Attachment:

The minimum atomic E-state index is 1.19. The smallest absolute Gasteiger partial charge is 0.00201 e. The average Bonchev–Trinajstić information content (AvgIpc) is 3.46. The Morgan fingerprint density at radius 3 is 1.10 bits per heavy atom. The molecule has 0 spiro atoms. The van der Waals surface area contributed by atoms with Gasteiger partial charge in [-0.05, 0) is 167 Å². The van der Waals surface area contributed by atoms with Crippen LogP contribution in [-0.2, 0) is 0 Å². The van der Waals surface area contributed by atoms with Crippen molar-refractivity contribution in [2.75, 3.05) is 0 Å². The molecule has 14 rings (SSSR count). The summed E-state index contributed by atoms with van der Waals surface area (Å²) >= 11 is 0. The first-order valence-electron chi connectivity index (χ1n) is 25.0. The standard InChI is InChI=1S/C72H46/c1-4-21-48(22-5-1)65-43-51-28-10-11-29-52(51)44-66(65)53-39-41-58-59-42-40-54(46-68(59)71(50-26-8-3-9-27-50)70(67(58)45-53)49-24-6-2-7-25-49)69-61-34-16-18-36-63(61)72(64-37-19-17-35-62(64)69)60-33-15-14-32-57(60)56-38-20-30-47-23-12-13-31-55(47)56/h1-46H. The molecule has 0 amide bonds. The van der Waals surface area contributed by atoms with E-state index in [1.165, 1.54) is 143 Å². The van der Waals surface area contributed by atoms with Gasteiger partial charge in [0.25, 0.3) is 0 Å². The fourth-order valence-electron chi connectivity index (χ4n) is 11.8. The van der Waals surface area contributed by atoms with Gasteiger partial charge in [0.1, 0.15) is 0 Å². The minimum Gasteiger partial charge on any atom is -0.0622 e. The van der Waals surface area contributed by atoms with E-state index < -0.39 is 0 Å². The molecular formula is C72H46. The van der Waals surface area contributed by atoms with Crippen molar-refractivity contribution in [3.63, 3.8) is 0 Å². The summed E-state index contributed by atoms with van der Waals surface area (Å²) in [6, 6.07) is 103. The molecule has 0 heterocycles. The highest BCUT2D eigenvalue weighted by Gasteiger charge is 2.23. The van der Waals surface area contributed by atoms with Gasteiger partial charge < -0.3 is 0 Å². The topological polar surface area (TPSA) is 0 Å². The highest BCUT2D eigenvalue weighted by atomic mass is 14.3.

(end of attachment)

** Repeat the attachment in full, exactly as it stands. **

The minimum atomic E-state index is 1.19. The smallest absolute Gasteiger partial charge is 0.00201 e. The average Bonchev–Trinajstić information content (AvgIpc) is 3.46. The Morgan fingerprint density at radius 3 is 1.10 bits per heavy atom. The molecule has 0 spiro atoms. The van der Waals surface area contributed by atoms with Gasteiger partial charge in [-0.05, 0) is 167 Å². The van der Waals surface area contributed by atoms with Crippen LogP contribution in [-0.2, 0) is 0 Å². The van der Waals surface area contributed by atoms with Crippen molar-refractivity contribution in [2.75, 3.05) is 0 Å². The molecule has 14 rings (SSSR count). The summed E-state index contributed by atoms with van der Waals surface area (Å²) >= 11 is 0. The first-order valence-electron chi connectivity index (χ1n) is 25.0. The standard InChI is InChI=1S/C72H46/c1-4-21-48(22-5-1)65-43-51-28-10-11-29-52(51)44-66(65)53-39-41-58-59-42-40-54(46-68(59)71(50-26-8-3-9-27-50)70(67(58)45-53)49-24-6-2-7-25-49)69-61-34-16-18-36-63(61)72(64-37-19-17-35-62(64)69)60-33-15-14-32-57(60)56-38-20-30-47-23-12-13-31-55(47)56/h1-46H. The molecule has 0 amide bonds. The van der Waals surface area contributed by atoms with E-state index in [1.165, 1.54) is 143 Å². The van der Waals surface area contributed by atoms with Gasteiger partial charge in [0.25, 0.3) is 0 Å². The fourth-order valence-electron chi connectivity index (χ4n) is 11.8. The van der Waals surface area contributed by atoms with Gasteiger partial charge in [0.1, 0.15) is 0 Å². The minimum Gasteiger partial charge on any atom is -0.0622 e. The van der Waals surface area contributed by atoms with E-state index < -0.39 is 0 Å². The molecular formula is C72H46. The van der Waals surface area contributed by atoms with Crippen molar-refractivity contribution in [3.63, 3.8) is 0 Å². The summed E-state index contributed by atoms with van der Waals surface area (Å²) in [6, 6.07) is 103. The molecule has 0 heterocycles. The highest BCUT2D eigenvalue weighted by Gasteiger charge is 2.23. The van der Waals surface area contributed by atoms with Gasteiger partial charge < -0.3 is 0 Å². The topological polar surface area (TPSA) is 0 Å². The highest BCUT2D eigenvalue weighted by atomic mass is 14.3.